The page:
You may add creditors at any time prior to the discharge order being entered in your case, however there will usually be a fee for doing so, depending on when you need to add the creditor to your case, and court costs charged by the Bankruptcy Court Clerk’s Office.

YES. Under the Bankruptcy Code, you are required to list ALL of your creditors (bills), whether you wish to pay them or not.

You will generally receive your discharge 3-4 months after your meeting of creditors. The whole point of filing a Chapter 7 is to get what is known as your “discharge”. The discharge is the court order that says that all of the debts that you have listed in your Chapter 7 are discharged, that you are no longer legally responsible for them and that you are entitled to a fresh start.

You can correct errors on your credit report by sending a letter to the Credit Bureau with a description of the error, and a request to correct the error. The Credit Bureau must correct your report within 30 days or explain why the report is correct. You are entitled to place a written statement as part of your file. The Federal Trade Commission regulates all 3 credit bureaus. The record of bankruptcy filing remains in the credit bureau for 10 years.

After you file your petition, a creditor may ask you to reaffirm a certain debt or you may seek to do so on your own. Reaffirming a debt means that you sign and file with the court a legally enforceable document, which states that you promise to repay all or a portion of the debt that may otherwise have been discharged in your bankruptcy case. Reaffirmation agreements must generally be filed with the court within 60 days after the first meeting of creditors.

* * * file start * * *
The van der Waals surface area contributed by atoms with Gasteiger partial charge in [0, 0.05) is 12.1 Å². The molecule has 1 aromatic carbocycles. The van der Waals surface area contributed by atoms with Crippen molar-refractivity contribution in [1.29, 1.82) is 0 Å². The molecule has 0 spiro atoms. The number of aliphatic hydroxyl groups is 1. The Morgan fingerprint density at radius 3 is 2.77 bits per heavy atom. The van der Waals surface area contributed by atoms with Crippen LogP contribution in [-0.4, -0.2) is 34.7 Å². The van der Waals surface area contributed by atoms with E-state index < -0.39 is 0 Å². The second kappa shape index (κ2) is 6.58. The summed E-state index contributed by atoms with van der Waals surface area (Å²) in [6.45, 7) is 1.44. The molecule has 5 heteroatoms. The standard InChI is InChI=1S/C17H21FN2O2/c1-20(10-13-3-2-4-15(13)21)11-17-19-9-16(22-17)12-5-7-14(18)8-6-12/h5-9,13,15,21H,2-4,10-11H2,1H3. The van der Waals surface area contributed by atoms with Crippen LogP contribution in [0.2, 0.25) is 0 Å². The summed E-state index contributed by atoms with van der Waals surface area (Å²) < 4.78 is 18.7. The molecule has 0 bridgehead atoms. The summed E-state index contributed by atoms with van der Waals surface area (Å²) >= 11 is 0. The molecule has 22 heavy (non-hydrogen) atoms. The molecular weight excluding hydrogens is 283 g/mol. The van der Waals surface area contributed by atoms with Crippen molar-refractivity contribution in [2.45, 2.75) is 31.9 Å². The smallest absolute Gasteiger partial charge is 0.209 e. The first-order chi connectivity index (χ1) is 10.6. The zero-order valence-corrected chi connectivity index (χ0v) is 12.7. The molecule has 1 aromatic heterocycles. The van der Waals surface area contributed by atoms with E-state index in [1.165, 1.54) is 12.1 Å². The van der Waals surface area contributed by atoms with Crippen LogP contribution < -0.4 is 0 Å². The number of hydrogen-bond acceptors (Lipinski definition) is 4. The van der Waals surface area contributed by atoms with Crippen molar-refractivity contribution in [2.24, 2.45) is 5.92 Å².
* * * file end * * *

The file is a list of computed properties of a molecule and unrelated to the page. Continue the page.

Each project’s scope is different meaning there are no fixed costs. We work with you to develop a payment plan that best suits your financial needs.

Payment plans are typically available for Chapter 7 or 13 attorneys fees. One of our experienced bankruptcy attorneys can examine your financial situation and discuss your options with you, and determine whether you are eligible to file and under which Chapter.

You may file a Chapter 7 once every 8 years. However, if you find yourself in financial trouble after you get your Chapter 7 discharge, you may be eligible to file a Chapter 13. Our office can represent you in your Chapter 13 as well.

The bankruptcy system is still firmly in place to allow people who are in trouble financially to get a fresh start. Sometimes, this is achieved through a Chapter 7 bankruptcy where most debts are discharged, and sometimes this is achieved through a Chapter 13 repayment plan, where part or all of your debts are repaid with future earnings over a 3 to 5 year period. One of our experienced bankruptcy attorneys can examine your financial situation and discuss alternatives with you, and determine whether you are eligible to file and under which Chapter.

Filing bankruptcy on your own is extremely risky. You may unknowingly submit incomplete information, you may miss a deadline, you may not claim all property as exempt to which you are entitled, or you may attempt to file under the wrong chapter. As a result of not completely adhering to or understanding the law and procedures, your case could be dismissed without debts being discharged.